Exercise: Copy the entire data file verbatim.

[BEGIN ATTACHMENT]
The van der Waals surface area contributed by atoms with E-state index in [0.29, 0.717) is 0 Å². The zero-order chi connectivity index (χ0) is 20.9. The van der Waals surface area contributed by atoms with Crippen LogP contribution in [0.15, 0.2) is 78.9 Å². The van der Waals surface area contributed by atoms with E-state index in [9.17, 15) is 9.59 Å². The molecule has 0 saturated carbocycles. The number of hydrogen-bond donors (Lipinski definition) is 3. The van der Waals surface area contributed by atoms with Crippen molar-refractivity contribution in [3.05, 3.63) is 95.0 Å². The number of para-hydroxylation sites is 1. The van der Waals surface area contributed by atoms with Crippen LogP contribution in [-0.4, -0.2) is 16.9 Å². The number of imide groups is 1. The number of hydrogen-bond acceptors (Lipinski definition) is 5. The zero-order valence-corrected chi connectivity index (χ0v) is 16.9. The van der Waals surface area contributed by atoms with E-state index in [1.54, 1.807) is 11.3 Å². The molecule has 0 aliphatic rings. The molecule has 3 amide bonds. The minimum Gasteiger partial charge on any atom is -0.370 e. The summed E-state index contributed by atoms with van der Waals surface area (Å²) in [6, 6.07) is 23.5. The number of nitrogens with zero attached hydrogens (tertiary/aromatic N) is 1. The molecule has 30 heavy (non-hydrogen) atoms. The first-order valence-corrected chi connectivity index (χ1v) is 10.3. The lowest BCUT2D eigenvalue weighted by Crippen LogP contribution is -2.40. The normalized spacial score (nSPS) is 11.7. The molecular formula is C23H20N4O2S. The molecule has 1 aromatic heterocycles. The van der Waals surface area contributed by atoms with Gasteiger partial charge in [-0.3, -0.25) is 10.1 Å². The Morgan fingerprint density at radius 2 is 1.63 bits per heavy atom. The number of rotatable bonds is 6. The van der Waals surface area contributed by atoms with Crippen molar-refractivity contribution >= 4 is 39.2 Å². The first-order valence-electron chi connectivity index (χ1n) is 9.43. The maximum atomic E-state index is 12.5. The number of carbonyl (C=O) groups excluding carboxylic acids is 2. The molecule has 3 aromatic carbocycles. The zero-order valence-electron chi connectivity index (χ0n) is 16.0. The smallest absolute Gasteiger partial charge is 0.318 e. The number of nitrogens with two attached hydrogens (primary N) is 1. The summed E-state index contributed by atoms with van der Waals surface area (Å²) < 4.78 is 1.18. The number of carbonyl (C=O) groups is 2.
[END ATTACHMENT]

The van der Waals surface area contributed by atoms with E-state index in [0.29, 0.717) is 0 Å². The zero-order chi connectivity index (χ0) is 20.9. The van der Waals surface area contributed by atoms with Crippen LogP contribution in [0.15, 0.2) is 78.9 Å². The van der Waals surface area contributed by atoms with E-state index in [9.17, 15) is 9.59 Å². The molecule has 0 saturated carbocycles. The number of hydrogen-bond donors (Lipinski definition) is 3. The van der Waals surface area contributed by atoms with Crippen molar-refractivity contribution in [3.05, 3.63) is 95.0 Å². The number of para-hydroxylation sites is 1. The van der Waals surface area contributed by atoms with Crippen LogP contribution in [-0.4, -0.2) is 16.9 Å². The number of imide groups is 1. The number of hydrogen-bond acceptors (Lipinski definition) is 5. The zero-order valence-corrected chi connectivity index (χ0v) is 16.9. The van der Waals surface area contributed by atoms with E-state index in [1.54, 1.807) is 11.3 Å². The molecule has 0 aliphatic rings. The molecule has 3 amide bonds. The minimum Gasteiger partial charge on any atom is -0.370 e. The summed E-state index contributed by atoms with van der Waals surface area (Å²) in [6, 6.07) is 23.5. The number of nitrogens with zero attached hydrogens (tertiary/aromatic N) is 1. The molecule has 30 heavy (non-hydrogen) atoms. The first-order valence-corrected chi connectivity index (χ1v) is 10.3. The lowest BCUT2D eigenvalue weighted by Crippen LogP contribution is -2.40. The normalized spacial score (nSPS) is 11.7. The molecular formula is C23H20N4O2S. The molecule has 1 aromatic heterocycles. The van der Waals surface area contributed by atoms with Gasteiger partial charge in [-0.3, -0.25) is 10.1 Å². The Morgan fingerprint density at radius 2 is 1.63 bits per heavy atom. The number of rotatable bonds is 6. The van der Waals surface area contributed by atoms with Crippen molar-refractivity contribution >= 4 is 39.2 Å². The first-order valence-electron chi connectivity index (χ1n) is 9.43. The maximum atomic E-state index is 12.5. The number of carbonyl (C=O) groups excluding carboxylic acids is 2. The molecule has 3 aromatic carbocycles. The zero-order valence-electron chi connectivity index (χ0n) is 16.0. The smallest absolute Gasteiger partial charge is 0.318 e. The number of nitrogens with two attached hydrogens (primary N) is 1. The summed E-state index contributed by atoms with van der Waals surface area (Å²) < 4.78 is 1.18. The number of carbonyl (C=O) groups is 2.